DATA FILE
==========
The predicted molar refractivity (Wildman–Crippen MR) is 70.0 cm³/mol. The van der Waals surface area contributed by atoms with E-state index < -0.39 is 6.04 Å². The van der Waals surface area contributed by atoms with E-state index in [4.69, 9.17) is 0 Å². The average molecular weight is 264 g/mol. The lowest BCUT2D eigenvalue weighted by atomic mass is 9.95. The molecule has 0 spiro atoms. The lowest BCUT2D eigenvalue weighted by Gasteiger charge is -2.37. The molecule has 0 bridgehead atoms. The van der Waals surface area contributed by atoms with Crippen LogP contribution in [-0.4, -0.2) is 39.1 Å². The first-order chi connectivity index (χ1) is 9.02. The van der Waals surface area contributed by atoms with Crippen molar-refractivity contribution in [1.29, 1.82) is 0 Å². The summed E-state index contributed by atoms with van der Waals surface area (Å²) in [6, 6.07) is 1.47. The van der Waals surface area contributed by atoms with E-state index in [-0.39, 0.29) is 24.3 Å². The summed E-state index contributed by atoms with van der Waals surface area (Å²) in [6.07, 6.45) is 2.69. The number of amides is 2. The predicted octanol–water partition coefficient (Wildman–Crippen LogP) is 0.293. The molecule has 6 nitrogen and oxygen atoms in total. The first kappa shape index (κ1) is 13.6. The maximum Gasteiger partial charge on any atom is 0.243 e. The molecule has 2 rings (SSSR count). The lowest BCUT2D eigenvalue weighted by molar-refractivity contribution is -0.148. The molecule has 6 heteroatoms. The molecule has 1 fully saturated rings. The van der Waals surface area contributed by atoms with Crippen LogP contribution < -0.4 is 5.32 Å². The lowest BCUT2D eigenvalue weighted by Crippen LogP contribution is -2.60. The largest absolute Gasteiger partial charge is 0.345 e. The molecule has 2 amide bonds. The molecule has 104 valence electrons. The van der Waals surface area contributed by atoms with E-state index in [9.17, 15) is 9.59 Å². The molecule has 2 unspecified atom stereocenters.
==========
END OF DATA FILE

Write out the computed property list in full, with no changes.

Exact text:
The predicted molar refractivity (Wildman–Crippen MR) is 70.0 cm³/mol. The van der Waals surface area contributed by atoms with E-state index < -0.39 is 6.04 Å². The van der Waals surface area contributed by atoms with E-state index in [4.69, 9.17) is 0 Å². The average molecular weight is 264 g/mol. The lowest BCUT2D eigenvalue weighted by atomic mass is 9.95. The molecule has 0 spiro atoms. The lowest BCUT2D eigenvalue weighted by Gasteiger charge is -2.37. The molecule has 0 bridgehead atoms. The van der Waals surface area contributed by atoms with Crippen LogP contribution in [-0.4, -0.2) is 39.1 Å². The first-order chi connectivity index (χ1) is 9.02. The van der Waals surface area contributed by atoms with Crippen molar-refractivity contribution in [1.29, 1.82) is 0 Å². The summed E-state index contributed by atoms with van der Waals surface area (Å²) in [6, 6.07) is 1.47. The van der Waals surface area contributed by atoms with E-state index in [-0.39, 0.29) is 24.3 Å². The summed E-state index contributed by atoms with van der Waals surface area (Å²) in [6.07, 6.45) is 2.69. The number of amides is 2. The predicted octanol–water partition coefficient (Wildman–Crippen LogP) is 0.293. The molecule has 6 nitrogen and oxygen atoms in total. The first kappa shape index (κ1) is 13.6. The maximum Gasteiger partial charge on any atom is 0.243 e. The molecule has 2 rings (SSSR count). The lowest BCUT2D eigenvalue weighted by molar-refractivity contribution is -0.148. The molecule has 6 heteroatoms. The molecule has 1 fully saturated rings. The van der Waals surface area contributed by atoms with Crippen LogP contribution < -0.4 is 5.32 Å². The lowest BCUT2D eigenvalue weighted by Crippen LogP contribution is -2.60. The largest absolute Gasteiger partial charge is 0.345 e. The molecule has 2 amide bonds. The molecule has 104 valence electrons. The van der Waals surface area contributed by atoms with E-state index in [9.17, 15) is 9.59 Å². The molecule has 2 unspecified atom stereocenters.